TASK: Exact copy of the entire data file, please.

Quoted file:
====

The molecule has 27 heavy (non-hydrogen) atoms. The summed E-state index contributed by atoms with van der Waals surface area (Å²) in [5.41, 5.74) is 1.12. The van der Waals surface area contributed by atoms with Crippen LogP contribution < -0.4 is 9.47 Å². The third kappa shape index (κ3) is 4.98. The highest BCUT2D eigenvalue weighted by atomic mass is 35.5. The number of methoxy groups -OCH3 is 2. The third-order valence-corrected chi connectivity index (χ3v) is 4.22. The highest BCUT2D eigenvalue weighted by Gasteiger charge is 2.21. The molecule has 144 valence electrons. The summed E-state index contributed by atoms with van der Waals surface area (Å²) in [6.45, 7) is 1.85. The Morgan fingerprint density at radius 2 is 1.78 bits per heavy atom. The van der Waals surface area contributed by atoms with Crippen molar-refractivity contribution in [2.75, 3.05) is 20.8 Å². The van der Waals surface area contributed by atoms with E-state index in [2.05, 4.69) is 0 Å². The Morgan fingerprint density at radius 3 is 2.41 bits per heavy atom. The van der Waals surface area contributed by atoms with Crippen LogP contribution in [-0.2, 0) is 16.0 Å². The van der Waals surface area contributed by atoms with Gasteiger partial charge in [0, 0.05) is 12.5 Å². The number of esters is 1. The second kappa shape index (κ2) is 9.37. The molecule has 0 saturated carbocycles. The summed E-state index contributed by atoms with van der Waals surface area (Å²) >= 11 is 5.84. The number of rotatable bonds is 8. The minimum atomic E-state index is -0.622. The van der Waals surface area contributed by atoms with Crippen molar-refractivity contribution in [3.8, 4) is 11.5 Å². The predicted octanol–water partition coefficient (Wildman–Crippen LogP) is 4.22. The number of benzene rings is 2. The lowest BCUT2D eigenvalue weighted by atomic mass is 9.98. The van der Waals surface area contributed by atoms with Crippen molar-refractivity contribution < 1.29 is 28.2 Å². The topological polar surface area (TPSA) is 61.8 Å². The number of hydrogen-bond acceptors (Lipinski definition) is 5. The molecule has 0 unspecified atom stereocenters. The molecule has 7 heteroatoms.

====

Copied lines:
The molecule has 27 heavy (non-hydrogen) atoms. The summed E-state index contributed by atoms with van der Waals surface area (Å²) in [5.41, 5.74) is 1.12. The van der Waals surface area contributed by atoms with Crippen LogP contribution < -0.4 is 9.47 Å². The third kappa shape index (κ3) is 4.98. The highest BCUT2D eigenvalue weighted by atomic mass is 35.5. The number of methoxy groups -OCH3 is 2. The third-order valence-corrected chi connectivity index (χ3v) is 4.22. The highest BCUT2D eigenvalue weighted by Gasteiger charge is 2.21. The molecule has 144 valence electrons. The summed E-state index contributed by atoms with van der Waals surface area (Å²) in [6.45, 7) is 1.85. The Morgan fingerprint density at radius 2 is 1.78 bits per heavy atom. The van der Waals surface area contributed by atoms with Crippen molar-refractivity contribution in [2.75, 3.05) is 20.8 Å². The van der Waals surface area contributed by atoms with E-state index in [2.05, 4.69) is 0 Å². The Morgan fingerprint density at radius 3 is 2.41 bits per heavy atom. The van der Waals surface area contributed by atoms with Crippen LogP contribution in [-0.2, 0) is 16.0 Å². The van der Waals surface area contributed by atoms with Gasteiger partial charge in [0, 0.05) is 12.5 Å². The number of esters is 1. The second kappa shape index (κ2) is 9.37. The molecule has 0 saturated carbocycles. The summed E-state index contributed by atoms with van der Waals surface area (Å²) >= 11 is 5.84. The number of rotatable bonds is 8. The minimum atomic E-state index is -0.622. The van der Waals surface area contributed by atoms with Crippen molar-refractivity contribution in [3.8, 4) is 11.5 Å². The predicted octanol–water partition coefficient (Wildman–Crippen LogP) is 4.22. The number of benzene rings is 2. The lowest BCUT2D eigenvalue weighted by atomic mass is 9.98. The van der Waals surface area contributed by atoms with Crippen molar-refractivity contribution < 1.29 is 28.2 Å². The topological polar surface area (TPSA) is 61.8 Å². The number of hydrogen-bond acceptors (Lipinski definition) is 5. The molecule has 0 unspecified atom stereocenters. The molecule has 7 heteroatoms.